To date, approximately 350,000-400,000 people worldwide are chronically infected with hepatitis B virus (HBV), resulting in yearly mortality rates of approximately one million due to disease-associated complications. In addition, most new cases occur among young adults (Romano et al. 2011).

The hepatitis B vaccination has been used since the 1980s. The first hepatitis B vaccines contained HBsAg particles obtained from the sera of HBV carriers; these vaccines were then replaced by DNA recombinant vaccines (Beasley 2009). Initially, two laboratories produced recombinant hepatitis B vaccines using Saccharomyces cerevisiae as an expression system to obtain the HBsAg particles (Shouval 2003). These vaccines are highly immunogenic and safe and induce protection against hepatitis B infections for at least 20 years (But et al. 2008, Poorolajal et al. 2010). Today, highly immunogenic hepatitis B vaccines comprising recombinant HBsAg generated using different yeast expression systems are available, but there are no data on anti-HBs persistence (Ioshimoto et al. 1999, Hieu et al. 2002, Vijayakumar et al. 2004, Zhang et al. 2011).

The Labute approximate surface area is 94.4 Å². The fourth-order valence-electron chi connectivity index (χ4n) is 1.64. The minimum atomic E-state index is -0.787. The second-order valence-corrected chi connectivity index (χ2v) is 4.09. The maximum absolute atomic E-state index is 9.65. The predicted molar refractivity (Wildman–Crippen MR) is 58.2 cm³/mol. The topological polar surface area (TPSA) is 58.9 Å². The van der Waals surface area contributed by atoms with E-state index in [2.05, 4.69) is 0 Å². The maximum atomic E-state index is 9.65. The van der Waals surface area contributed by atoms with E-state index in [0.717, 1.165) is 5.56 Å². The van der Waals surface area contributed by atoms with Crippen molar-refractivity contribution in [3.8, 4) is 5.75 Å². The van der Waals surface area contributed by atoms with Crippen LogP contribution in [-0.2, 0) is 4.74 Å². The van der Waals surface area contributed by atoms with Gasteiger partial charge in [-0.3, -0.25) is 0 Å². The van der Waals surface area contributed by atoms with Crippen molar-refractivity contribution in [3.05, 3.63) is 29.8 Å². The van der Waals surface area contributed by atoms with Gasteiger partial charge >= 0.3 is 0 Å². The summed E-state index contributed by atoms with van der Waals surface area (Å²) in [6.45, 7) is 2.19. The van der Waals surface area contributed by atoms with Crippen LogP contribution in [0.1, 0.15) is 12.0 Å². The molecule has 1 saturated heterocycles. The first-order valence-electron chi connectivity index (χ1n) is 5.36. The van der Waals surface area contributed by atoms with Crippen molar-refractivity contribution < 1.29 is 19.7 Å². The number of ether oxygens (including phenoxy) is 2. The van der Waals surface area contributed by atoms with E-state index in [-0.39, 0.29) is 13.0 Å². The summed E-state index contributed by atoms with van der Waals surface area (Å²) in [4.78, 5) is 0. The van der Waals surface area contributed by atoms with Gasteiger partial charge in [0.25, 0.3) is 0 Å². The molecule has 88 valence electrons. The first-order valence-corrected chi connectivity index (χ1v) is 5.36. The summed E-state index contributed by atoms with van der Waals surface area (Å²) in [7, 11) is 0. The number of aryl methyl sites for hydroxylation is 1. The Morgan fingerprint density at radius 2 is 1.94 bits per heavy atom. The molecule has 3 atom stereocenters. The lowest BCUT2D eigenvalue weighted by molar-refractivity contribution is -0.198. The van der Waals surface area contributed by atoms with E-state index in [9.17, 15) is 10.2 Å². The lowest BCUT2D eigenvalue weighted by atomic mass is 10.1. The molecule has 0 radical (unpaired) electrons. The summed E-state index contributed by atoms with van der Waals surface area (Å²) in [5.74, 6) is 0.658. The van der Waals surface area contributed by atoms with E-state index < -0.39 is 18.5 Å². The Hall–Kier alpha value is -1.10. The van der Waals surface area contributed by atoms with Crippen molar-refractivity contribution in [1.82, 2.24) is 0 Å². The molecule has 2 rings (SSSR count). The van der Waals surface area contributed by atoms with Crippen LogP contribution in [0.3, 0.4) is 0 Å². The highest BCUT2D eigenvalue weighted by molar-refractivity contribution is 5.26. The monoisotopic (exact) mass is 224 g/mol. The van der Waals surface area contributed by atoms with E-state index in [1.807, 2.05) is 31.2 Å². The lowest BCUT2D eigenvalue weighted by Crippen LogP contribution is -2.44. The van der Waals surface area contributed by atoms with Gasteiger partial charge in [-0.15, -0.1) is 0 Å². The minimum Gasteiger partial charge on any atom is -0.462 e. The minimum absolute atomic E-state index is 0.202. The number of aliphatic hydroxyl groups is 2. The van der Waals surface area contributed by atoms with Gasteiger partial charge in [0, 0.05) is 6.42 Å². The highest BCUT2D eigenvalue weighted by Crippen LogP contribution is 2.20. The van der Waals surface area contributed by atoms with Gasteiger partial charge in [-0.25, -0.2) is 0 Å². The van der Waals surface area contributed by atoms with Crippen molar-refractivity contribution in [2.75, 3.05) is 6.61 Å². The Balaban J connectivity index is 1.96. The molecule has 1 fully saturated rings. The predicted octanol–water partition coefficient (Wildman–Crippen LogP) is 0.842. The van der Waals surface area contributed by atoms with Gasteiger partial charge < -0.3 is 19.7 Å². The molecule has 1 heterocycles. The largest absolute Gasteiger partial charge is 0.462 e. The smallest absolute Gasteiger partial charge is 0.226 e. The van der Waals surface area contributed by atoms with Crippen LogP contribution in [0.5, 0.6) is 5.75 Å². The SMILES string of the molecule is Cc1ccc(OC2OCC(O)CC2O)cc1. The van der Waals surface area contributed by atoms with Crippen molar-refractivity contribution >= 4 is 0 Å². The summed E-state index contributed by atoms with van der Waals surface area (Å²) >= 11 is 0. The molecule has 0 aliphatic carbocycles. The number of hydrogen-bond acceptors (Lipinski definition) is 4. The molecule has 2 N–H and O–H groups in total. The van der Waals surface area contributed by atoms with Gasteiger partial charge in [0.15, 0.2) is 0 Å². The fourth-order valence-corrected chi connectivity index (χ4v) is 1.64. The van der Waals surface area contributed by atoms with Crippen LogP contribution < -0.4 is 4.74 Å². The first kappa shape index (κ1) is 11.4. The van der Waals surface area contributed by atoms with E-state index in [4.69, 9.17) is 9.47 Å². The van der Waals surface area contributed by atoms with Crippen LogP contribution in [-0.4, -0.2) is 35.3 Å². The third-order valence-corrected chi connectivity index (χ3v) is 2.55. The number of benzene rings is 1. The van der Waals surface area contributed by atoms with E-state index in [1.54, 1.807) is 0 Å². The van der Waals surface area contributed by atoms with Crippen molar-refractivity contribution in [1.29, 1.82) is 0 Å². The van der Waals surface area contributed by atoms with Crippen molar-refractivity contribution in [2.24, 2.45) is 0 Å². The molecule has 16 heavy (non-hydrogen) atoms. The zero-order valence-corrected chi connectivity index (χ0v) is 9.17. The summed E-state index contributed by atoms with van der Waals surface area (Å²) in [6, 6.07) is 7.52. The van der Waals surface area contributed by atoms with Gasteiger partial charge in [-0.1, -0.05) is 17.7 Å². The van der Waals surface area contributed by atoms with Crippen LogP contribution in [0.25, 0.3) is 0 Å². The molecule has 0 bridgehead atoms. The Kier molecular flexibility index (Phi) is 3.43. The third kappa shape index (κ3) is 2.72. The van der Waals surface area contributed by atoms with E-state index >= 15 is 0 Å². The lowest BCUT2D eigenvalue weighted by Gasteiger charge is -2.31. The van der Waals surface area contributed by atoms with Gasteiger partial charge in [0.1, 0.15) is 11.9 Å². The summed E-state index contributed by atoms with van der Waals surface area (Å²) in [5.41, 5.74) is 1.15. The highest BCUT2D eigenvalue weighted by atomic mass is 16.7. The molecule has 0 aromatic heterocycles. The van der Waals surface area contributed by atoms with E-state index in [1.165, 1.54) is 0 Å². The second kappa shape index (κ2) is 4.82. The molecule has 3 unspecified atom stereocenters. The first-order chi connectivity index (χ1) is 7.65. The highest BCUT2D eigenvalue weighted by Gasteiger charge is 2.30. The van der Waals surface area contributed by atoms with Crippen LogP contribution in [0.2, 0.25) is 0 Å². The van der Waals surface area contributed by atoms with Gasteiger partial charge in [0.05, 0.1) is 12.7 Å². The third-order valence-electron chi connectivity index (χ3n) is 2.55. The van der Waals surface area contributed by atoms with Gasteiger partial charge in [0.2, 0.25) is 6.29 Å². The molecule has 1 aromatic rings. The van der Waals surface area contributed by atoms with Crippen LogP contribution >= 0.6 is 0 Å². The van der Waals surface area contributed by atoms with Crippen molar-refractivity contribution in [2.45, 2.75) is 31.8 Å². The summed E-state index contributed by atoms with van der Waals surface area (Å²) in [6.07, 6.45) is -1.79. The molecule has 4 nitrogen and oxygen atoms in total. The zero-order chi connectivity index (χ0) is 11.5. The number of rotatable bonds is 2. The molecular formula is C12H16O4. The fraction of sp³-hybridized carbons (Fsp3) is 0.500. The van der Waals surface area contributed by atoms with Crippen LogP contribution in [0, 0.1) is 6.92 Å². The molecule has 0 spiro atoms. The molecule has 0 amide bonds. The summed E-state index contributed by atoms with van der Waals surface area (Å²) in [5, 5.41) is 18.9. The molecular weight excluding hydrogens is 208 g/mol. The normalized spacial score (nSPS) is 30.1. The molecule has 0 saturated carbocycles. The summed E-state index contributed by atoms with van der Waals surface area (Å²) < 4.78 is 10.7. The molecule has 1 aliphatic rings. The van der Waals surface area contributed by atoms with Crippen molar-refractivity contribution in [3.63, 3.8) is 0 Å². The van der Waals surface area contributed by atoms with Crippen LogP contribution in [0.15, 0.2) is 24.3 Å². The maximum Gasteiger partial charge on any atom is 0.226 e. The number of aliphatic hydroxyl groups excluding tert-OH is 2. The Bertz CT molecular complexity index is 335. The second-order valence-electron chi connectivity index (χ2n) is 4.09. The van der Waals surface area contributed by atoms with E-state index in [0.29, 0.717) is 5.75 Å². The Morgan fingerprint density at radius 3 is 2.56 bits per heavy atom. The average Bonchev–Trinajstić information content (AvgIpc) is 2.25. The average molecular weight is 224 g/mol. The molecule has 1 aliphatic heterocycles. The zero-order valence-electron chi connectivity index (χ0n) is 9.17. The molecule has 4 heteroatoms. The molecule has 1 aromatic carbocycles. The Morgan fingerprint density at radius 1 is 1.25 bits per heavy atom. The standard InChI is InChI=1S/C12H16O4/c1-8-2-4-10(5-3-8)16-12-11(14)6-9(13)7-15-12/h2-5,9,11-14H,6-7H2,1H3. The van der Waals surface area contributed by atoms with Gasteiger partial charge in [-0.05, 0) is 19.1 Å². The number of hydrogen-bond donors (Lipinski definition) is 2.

The Brazilian recombinant hepatitis B vaccine was introduced in the National Immunisation Program in early 2000. This vaccine is produced by Butantan Institute and the recombinant antigen is expressed using the Hansenula polymorpha yeast cell expression system (Ioshimoto et al. 1999). This system is less expensive and more productive than S. cerevisiae expression systems, thereby reducing the price of individual vaccine doses (Hieu et al. 2002).